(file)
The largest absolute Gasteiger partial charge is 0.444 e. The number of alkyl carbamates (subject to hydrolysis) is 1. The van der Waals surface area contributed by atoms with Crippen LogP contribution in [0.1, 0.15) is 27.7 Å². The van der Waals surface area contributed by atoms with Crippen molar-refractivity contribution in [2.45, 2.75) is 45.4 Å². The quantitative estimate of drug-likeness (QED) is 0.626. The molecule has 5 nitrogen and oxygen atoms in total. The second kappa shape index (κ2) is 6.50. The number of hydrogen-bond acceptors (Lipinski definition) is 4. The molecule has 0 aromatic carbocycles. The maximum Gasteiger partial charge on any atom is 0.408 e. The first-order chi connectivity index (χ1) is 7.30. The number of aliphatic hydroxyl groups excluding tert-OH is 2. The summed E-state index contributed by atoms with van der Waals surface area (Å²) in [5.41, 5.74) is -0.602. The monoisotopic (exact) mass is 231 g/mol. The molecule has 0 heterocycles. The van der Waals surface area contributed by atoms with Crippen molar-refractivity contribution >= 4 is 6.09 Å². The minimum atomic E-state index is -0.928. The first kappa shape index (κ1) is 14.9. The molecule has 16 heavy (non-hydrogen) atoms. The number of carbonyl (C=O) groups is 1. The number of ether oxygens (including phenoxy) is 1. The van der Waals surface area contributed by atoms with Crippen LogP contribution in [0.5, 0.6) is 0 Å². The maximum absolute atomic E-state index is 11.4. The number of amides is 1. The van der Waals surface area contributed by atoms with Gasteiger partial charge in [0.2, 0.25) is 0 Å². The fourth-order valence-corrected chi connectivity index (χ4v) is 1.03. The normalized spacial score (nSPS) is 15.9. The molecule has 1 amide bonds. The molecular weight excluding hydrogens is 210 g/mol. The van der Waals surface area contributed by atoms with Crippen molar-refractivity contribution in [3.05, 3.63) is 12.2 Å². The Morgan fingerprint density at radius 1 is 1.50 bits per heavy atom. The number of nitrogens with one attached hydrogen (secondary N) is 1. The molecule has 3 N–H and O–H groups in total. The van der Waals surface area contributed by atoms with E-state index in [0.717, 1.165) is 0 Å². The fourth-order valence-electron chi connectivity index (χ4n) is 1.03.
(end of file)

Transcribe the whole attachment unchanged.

The largest absolute Gasteiger partial charge is 0.444 e. The number of alkyl carbamates (subject to hydrolysis) is 1. The van der Waals surface area contributed by atoms with Crippen LogP contribution in [0.1, 0.15) is 27.7 Å². The van der Waals surface area contributed by atoms with Crippen molar-refractivity contribution in [2.45, 2.75) is 45.4 Å². The quantitative estimate of drug-likeness (QED) is 0.626. The molecule has 5 nitrogen and oxygen atoms in total. The second kappa shape index (κ2) is 6.50. The number of hydrogen-bond acceptors (Lipinski definition) is 4. The molecule has 0 aromatic carbocycles. The maximum Gasteiger partial charge on any atom is 0.408 e. The first-order chi connectivity index (χ1) is 7.30. The number of aliphatic hydroxyl groups excluding tert-OH is 2. The summed E-state index contributed by atoms with van der Waals surface area (Å²) in [5.41, 5.74) is -0.602. The monoisotopic (exact) mass is 231 g/mol. The molecule has 0 heterocycles. The van der Waals surface area contributed by atoms with Crippen molar-refractivity contribution >= 4 is 6.09 Å². The minimum atomic E-state index is -0.928. The first kappa shape index (κ1) is 14.9. The molecule has 16 heavy (non-hydrogen) atoms. The number of carbonyl (C=O) groups is 1. The number of ether oxygens (including phenoxy) is 1. The van der Waals surface area contributed by atoms with Crippen LogP contribution in [0.5, 0.6) is 0 Å². The maximum absolute atomic E-state index is 11.4. The number of amides is 1. The van der Waals surface area contributed by atoms with Gasteiger partial charge in [0.2, 0.25) is 0 Å². The fourth-order valence-corrected chi connectivity index (χ4v) is 1.03. The normalized spacial score (nSPS) is 15.9. The molecule has 1 amide bonds. The molecular weight excluding hydrogens is 210 g/mol. The van der Waals surface area contributed by atoms with Crippen molar-refractivity contribution in [3.05, 3.63) is 12.2 Å². The Morgan fingerprint density at radius 1 is 1.50 bits per heavy atom. The number of nitrogens with one attached hydrogen (secondary N) is 1. The molecule has 3 N–H and O–H groups in total. The van der Waals surface area contributed by atoms with E-state index in [0.717, 1.165) is 0 Å². The fourth-order valence-electron chi connectivity index (χ4n) is 1.03.